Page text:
Letter to H. P. Lovecraft

From Clark Ashton Smith

[26] [c. March 1932]

The demon-haunted house of
Avyctes, on the
northernmost promontory of
Poseidonis, at the
epiphany of the double

Dear E'ch-Pi-El:

[. . .]

Yes, "Innsmouth" [1] has an atmosphere that one can't shake off in a hurry. I can still smell and taste it! I think that you will find that Melmoth's [2] opinion is no less favorable than mine.[3] I am indeed rejoiced to hear that you have written another tale, which begins to sound like old times. I shall certainly look forward to it with great and shuddersome expectations when you get around to typing it. I hope it will be followed very shortly by others — you couldn't write enough to suit me.

I guess I wrote you that "Uther Magbane"[4] had been definitely accepted by the Clayton Co. [5] "The Seed from the Sepulcher" pleased Bates, too, but he wanted me to make some slight alterations before showing it to Clayton. He seemed to think there was an inconsistency in the development of the devil-plant; but, as I pointed out to him, the plant merely propagated itself through spores, after death, but had the power of extending its individual life-term through an extension of the root-system from one victim to another. However, I made several minor changes, adding some horrific details, and mentioning a second skull in the lattice-work of bones, roots, etc., in the burial-pit. Derleth's suggestions were very good, but I rather like the thing as it stands. It might have been worked out more gradually, at greater length, as Wandrei suggests; but the present development, as far as I am concerned, has, through its very acceleration, a strong connotation of the unnatural, the diabolic, the supernatural.

You will have seen "Ubbo-Sathla" by now. Wright returned it, to my disgust, seeming to think that it would be over the heads of his clientele. Wright, it seems to me, is more than likely to fire back anything that is genuinely original, or so unusual that he can't align it with something he has previously published and found satisfactory from a reader standpoint.

[. . .] My rejected tales, on examination, seem to fall mainly into two classes — the highly odd, unusual and novel, and the definitely mediocre and hackneyed. There is a third class, mainly scientifiction, consisting of several items that could be greatly improved by revision. However, out of 62 finished yarns, I have succeeded in working off 44 or so, and will probably be able to dispose of several others that are hanging fire at present. If there were only one or two more editors in the market for that sort of thing, I believe I could sell nearly all my weirds: individual taste differs more in regard to horror and fantasy, as Dorothy Sayers observes, than in regard to anything else. Bates, Wright and Swanson [6] all seem to differ markedly in their perceptions.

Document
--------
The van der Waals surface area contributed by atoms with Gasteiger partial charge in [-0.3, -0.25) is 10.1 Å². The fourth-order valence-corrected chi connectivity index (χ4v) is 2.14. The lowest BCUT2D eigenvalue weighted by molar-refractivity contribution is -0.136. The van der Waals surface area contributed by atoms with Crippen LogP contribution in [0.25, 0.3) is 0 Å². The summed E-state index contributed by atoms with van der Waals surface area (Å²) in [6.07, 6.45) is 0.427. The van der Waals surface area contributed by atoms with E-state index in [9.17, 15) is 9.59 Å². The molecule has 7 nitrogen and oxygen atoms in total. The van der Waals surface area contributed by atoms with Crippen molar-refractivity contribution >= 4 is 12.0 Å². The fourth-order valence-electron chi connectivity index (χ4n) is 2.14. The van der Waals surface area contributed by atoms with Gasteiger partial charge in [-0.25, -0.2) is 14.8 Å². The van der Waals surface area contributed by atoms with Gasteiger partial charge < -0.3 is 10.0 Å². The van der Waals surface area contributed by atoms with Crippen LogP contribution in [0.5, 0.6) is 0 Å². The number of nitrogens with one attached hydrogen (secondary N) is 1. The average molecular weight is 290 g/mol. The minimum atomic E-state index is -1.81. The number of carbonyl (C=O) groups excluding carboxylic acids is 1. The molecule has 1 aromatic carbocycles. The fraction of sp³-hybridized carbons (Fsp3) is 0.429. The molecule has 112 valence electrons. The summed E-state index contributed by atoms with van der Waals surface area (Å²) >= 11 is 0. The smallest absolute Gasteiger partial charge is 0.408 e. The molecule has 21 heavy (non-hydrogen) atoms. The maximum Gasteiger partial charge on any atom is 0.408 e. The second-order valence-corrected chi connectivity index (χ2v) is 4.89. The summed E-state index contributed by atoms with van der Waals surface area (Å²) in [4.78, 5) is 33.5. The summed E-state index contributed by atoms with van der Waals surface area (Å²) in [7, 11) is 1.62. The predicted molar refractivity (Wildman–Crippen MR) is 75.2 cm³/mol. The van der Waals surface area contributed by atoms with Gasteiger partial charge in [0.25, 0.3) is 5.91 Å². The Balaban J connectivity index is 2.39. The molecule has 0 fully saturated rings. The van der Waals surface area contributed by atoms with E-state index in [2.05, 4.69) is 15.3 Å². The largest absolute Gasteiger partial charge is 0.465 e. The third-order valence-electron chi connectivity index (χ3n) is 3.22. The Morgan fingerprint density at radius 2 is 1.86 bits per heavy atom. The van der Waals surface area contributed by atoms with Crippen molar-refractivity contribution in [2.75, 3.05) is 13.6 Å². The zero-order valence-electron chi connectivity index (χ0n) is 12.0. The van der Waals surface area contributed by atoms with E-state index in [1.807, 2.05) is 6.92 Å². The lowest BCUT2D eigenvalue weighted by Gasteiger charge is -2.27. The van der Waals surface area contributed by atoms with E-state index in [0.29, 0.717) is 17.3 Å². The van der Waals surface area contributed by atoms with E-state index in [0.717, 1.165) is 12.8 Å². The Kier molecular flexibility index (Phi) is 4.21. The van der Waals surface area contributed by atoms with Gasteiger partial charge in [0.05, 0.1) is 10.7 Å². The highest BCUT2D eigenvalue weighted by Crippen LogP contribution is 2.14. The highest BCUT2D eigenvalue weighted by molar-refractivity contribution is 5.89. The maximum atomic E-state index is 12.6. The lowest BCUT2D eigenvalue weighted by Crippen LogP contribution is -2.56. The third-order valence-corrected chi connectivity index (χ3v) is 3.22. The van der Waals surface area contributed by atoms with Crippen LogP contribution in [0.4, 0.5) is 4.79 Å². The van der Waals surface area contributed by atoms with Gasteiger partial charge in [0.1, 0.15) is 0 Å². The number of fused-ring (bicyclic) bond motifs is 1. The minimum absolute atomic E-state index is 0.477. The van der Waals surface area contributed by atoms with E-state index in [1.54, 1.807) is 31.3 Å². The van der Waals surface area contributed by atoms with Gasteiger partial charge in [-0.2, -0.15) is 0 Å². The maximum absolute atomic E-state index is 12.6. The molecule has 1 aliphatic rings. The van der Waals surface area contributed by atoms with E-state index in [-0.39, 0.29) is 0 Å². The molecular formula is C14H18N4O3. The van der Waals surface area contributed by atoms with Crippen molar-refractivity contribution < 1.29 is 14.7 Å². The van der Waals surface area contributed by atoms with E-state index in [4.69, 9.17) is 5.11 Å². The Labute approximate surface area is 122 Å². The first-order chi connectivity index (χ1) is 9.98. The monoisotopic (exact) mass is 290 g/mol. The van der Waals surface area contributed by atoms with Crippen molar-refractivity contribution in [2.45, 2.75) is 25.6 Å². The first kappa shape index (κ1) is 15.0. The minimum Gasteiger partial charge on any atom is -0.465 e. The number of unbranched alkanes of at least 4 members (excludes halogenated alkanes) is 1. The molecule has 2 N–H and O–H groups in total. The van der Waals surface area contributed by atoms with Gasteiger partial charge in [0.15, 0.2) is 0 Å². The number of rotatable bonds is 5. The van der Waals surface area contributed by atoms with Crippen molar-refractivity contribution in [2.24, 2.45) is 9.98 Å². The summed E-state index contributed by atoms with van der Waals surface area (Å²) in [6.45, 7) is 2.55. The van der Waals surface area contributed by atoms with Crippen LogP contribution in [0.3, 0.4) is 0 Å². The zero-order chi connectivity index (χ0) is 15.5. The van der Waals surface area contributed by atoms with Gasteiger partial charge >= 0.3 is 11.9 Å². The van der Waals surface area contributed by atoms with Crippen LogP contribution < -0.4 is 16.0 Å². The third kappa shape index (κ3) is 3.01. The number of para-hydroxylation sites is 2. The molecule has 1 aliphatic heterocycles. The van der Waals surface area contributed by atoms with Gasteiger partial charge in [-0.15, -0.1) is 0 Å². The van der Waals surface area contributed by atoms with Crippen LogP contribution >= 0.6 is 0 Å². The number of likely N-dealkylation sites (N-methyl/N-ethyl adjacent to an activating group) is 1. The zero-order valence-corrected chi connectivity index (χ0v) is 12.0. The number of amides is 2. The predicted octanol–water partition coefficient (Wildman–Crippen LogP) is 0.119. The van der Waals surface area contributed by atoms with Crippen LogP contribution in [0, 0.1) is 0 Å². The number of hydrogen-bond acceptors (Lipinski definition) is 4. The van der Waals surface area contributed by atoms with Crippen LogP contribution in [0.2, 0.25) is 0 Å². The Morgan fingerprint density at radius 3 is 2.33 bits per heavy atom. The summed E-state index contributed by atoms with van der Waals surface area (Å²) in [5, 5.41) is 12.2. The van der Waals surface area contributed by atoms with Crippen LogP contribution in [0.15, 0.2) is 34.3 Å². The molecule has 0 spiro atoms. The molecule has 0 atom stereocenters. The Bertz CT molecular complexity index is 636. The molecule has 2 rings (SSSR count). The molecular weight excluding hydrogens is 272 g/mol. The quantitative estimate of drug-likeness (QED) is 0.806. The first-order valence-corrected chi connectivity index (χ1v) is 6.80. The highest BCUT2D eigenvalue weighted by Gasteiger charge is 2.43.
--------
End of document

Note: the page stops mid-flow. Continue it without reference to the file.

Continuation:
[. . . S]piritualism is about on a par with fetishism — "human, all too human . . ." But there is a magnificent chance for tales dealing with a future state or life — tales that would break utterly with the mere extension of mundane emotions and morals beyond the grave. Sometime I'm going to write a yarn dealing with some moribund who promises a friend, wife or sweetheart that he will return after death . . . but, when he does return, it is in the form of a typhoid bacillus, with no other consciousness or proclivities than would be proper to a bug of that species.

Yours, in eager anticipation of
"The Dreams of Walter Gilman", [7]

P.S.: Your "In the Vault" certainly stands out in the current W.T. [. . .] Hamilton, consarn him, has ruined an idea somewhat similar to one that I had in mind, for a tale to be called "The Lunar Brain", based on the notion that there is a vast living brain in the center of the Moon.


  1. Lovecraft's "The Shadow over Innsmouth".
  2. Melmoth is Donald Wandrei.
  3. Sadly, the letter in which Smith gave Lovecraft his first reactions to "The Shadow over Innsmouth" is not extant. However, we learn something of Smith's opinions from a pair of letters to August Derleth, written at about this time: "I liked it greatly, especially in its rendering of a decadent atmosphere, and of course urged H. P. to submit it to Wright. I did, however, make what seemed to me a rather obvious suggestion about the addition of a new chapter, which could be worked in next to the last with very little verbal alteration of the story as it stands. This chapter would be made of the narrator's broken, nightmare-like memories of being captured by the rout of monsters, who take him back to Innsmouth, but do him no vulgar harm, since they recognize his latent kinship to themselves. Without his guessing the reason at the time, they subject him to some horrible rite that is calculated to accelerate the development of the alien strain in his blood, and then let him go. I fear, though, that he won't care for the suggestion" (16 February 1932); ". . . [T]here should be more emphasis on the development of the taint, which, as it stands, has more the effect of an after-thought than an integral part of the story. Something very tremendous could be made of it" (24 February 1932).
  4. "The Second Interment of Uther Magbane", published as "The Second Interment" (Out of Space and Time (1942)).
  5. Publishers of the short-lived Strange Tales. The magazine's editor was Harry Bates.
  6. Carl Swanson, editor of the proposed weird fiction magazine, Galaxy.
  7. An early title for Lovecraft's "The Dreams in the Witch House".

From: Clark Ashton Smith: LETTERS TO H. P. LOVECRAFT, edited by and footnotes by Steve Behrends (July 1987) Necronomicon Press.

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